If Mineville resident Brenda Sherman tells you the length of the beard on the gobbler she shot this spring was 19 inches, you're not hearing things.
That's because Sherman's tom - the first she's ever shot -had not one, but three beards, a rarity found in only a very small population of the wild birds.
Because turkeys are scored cumulatively, all three beards - two at 7.5 inches and one at 4 inches - count toward the final tally, making Sherman's longbeard a once-in-a-lifetime trophy.
Brenda's husband Jimmer called the bird in for her during the early morning hours of May 7, after carefully placing three hen decoys along with a jake trailing behind in a small opening along a field. The couple then climbed into their ground blind to wait for shooting light.
"Around 5:15 a train went through and blew its whistle. To my surprise this tom gobbled on his roost about 150 yards away. I waited until it was pretty light out and gave a couple of soft yelps and a few purrs just to let him know he had company, " Jimmer said.
Sure enough, the tom came looking for love, but hungup about 80 yards out, before turning and slowly walking away from the Mossberg 835 ULTI-MAG Jimmer had given Brenda.
Jimmer knew he had to do something.
"I then took my chances and really made that old slate call make some noise," Jimmer recalled. "He stopped, turned around and responded. I gave it to him again aggressively. He closed the distance by about 20 feet and gobbled again! I repeated the same aggressive calling and he started closing the distance by 20-30 feet each time."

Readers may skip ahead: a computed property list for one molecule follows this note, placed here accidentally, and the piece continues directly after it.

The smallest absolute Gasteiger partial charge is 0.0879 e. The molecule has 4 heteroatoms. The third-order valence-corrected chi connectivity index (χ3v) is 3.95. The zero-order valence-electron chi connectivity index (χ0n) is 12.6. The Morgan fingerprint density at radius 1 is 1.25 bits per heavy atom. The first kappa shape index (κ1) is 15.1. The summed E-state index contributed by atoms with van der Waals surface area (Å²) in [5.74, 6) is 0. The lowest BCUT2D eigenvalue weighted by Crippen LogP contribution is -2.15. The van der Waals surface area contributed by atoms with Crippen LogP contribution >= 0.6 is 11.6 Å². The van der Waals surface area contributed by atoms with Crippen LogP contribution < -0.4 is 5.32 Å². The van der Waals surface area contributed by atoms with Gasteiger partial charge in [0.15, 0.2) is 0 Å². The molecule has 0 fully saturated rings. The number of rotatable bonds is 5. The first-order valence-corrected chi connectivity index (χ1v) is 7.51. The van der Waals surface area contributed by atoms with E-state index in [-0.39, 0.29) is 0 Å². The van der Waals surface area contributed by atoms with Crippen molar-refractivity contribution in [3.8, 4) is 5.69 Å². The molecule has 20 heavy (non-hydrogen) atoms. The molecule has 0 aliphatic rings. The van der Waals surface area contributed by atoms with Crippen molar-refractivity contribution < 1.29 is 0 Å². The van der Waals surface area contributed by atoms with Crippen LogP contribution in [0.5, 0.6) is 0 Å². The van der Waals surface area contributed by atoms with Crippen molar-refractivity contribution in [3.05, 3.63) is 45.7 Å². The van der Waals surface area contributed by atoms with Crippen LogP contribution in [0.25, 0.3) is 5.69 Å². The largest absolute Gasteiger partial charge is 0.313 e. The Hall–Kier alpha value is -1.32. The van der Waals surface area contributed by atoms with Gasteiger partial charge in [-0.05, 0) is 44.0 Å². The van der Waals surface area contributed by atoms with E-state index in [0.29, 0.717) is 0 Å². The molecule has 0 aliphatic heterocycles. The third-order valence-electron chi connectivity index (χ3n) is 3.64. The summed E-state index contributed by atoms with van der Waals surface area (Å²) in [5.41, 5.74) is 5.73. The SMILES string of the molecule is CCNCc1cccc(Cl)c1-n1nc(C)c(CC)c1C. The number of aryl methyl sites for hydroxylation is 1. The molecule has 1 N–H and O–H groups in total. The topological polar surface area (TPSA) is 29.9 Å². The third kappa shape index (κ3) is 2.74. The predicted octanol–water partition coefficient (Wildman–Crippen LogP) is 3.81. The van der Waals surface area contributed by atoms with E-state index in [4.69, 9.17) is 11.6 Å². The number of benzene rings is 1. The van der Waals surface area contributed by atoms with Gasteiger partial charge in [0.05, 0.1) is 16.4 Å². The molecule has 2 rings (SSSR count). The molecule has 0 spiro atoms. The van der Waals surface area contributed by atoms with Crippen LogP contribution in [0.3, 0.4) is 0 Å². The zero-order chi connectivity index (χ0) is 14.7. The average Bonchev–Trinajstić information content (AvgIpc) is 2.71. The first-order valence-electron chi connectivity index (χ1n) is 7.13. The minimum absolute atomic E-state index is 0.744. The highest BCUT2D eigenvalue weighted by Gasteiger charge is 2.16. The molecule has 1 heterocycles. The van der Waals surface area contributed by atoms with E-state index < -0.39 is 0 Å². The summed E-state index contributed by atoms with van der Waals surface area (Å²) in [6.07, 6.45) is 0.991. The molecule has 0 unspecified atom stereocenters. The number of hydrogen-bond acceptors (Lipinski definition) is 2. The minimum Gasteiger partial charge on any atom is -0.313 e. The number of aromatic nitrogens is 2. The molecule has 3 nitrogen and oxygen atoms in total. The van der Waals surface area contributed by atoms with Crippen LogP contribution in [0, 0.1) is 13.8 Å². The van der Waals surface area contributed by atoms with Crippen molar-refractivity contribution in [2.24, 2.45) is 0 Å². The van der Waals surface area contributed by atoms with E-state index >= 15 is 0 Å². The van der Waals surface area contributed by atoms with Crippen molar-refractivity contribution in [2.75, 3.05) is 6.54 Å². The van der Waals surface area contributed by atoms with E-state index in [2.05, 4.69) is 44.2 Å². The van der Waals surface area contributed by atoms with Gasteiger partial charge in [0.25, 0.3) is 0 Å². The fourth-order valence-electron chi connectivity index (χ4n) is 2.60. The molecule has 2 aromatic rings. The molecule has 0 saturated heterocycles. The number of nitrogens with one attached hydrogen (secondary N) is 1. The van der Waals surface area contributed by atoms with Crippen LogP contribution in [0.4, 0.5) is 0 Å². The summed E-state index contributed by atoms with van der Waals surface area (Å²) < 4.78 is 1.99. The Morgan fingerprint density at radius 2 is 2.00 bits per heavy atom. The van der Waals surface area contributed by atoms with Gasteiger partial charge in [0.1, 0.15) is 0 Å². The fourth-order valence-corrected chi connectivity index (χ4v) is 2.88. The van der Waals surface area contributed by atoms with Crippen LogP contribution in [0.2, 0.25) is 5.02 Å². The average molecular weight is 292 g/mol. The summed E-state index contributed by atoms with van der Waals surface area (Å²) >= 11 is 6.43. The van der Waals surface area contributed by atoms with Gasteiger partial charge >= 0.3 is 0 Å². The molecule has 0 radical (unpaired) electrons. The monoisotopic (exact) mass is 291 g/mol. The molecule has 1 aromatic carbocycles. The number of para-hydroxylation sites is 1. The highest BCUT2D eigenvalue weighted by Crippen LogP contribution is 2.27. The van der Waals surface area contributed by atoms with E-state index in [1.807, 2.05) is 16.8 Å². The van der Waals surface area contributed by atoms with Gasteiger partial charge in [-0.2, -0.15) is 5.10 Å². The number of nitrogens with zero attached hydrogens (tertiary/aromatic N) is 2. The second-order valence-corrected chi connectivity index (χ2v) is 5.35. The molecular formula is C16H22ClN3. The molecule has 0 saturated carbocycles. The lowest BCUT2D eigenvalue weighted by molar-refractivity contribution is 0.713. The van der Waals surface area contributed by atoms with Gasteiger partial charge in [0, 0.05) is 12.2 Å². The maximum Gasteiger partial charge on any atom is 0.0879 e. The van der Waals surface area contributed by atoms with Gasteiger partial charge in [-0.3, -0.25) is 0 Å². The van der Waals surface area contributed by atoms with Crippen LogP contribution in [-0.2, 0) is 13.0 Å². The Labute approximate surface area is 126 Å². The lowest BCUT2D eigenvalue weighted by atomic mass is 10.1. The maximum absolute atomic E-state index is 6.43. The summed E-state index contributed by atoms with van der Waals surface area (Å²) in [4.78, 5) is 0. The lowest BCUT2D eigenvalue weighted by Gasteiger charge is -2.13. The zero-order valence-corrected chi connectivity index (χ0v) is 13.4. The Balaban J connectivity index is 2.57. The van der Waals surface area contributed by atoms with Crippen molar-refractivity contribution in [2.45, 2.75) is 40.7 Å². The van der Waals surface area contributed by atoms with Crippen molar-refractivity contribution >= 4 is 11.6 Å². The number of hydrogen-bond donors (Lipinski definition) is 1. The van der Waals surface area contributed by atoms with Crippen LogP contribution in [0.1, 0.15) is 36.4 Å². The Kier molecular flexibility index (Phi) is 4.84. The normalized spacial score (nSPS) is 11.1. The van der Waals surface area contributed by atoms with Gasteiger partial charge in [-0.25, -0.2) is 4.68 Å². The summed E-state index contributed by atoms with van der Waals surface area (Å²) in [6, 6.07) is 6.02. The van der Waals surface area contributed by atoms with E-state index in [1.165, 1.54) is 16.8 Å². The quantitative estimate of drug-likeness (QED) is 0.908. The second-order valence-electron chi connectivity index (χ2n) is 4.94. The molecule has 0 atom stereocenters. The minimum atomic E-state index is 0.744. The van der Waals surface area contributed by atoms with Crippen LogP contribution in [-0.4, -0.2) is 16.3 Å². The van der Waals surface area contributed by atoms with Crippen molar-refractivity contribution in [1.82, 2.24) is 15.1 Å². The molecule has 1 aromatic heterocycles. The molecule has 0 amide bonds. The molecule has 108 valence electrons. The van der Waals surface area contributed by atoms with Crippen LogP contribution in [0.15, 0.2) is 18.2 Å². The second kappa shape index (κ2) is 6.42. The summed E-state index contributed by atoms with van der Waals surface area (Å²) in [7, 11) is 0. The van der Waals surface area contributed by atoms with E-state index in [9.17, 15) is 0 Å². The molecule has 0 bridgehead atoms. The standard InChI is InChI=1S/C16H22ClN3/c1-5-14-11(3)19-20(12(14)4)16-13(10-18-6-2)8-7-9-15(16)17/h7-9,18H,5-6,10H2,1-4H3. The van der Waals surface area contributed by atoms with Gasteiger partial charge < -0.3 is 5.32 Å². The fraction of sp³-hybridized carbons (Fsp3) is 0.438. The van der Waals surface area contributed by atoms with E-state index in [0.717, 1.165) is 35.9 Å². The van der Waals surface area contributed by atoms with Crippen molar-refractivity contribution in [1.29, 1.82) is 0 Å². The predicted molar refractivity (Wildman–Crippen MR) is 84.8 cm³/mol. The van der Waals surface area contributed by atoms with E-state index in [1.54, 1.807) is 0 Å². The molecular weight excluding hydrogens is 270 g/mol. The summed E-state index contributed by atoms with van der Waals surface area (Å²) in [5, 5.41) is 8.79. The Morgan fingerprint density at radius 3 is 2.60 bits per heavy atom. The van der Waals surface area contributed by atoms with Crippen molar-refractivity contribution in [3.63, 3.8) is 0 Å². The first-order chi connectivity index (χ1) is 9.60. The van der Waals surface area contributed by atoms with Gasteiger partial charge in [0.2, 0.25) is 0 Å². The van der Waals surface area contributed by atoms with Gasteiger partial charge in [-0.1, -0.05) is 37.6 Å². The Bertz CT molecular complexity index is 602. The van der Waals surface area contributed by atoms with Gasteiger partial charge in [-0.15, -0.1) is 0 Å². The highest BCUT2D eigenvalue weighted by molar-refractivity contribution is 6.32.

Jimmer turned to Brenda and told her to be ready. When the bird closed to 25 yards, Jimmer whispered "take him."
"That old 12 gauge roared and wings started fluttering," Jimmer said.
It wasn't the first longbeard that fell victim to Jimmer's Mossberg - both his sons harvested their first birds with it as well, the first a 21-pound brute with a paint brush beard for Travis and the second a double spurred 18-pounder for Carl, also a rarity.
Brenda's tom weighed 18 pounds and had 3/4-inch spurs.
While the Shermans were certainly successful during this spring's turkey season, state biologists are predicting the weather-crossed season may produce a smaller than expected bag.
The state is still in the process of conducting surveys for harvest estimates, but by all accounts it most likely will not be as high as the 2010 harvest of 25,800 birds, and will be well below the 10-year average of about 34,000 birds.
Even more disturbing is the fact that soggy, flooded ground made for some of the poorest nesting conditions in years, which biologists fear will mean the number of poults per hen will be down dramatically, the effects of which may be felt for the next several seasons.
In other related outdoor news:
• The DEC is proposing a ban on all motors except electric motors on Thirteenth Lake in North River. Comments on the new regulation are being accepted until July 2, and can be directed to: Peter Frank, Bureau of Forest Preserve, NYS DEC, Division of Lands & Forests, 625 Broadway, Albany, NY 12233, and;
• The Lake George Fishing Alliance just announced the successful stocking of 34,000 Atlantic salmon in Lake George on June 6-7. Of those, 17,000 were stocked in the north basin and 17,000 in the south by LGA members, lake stewards and DEC employees. The 5-7 inch juvenile fish were released in deep water this year by 12 participating boats instead of from shore and docks in hopes that the mortality rate would be lower.
John Gereau is managing editor of Denton Publications and an avid outdoorsman. He may be reached at email@example.com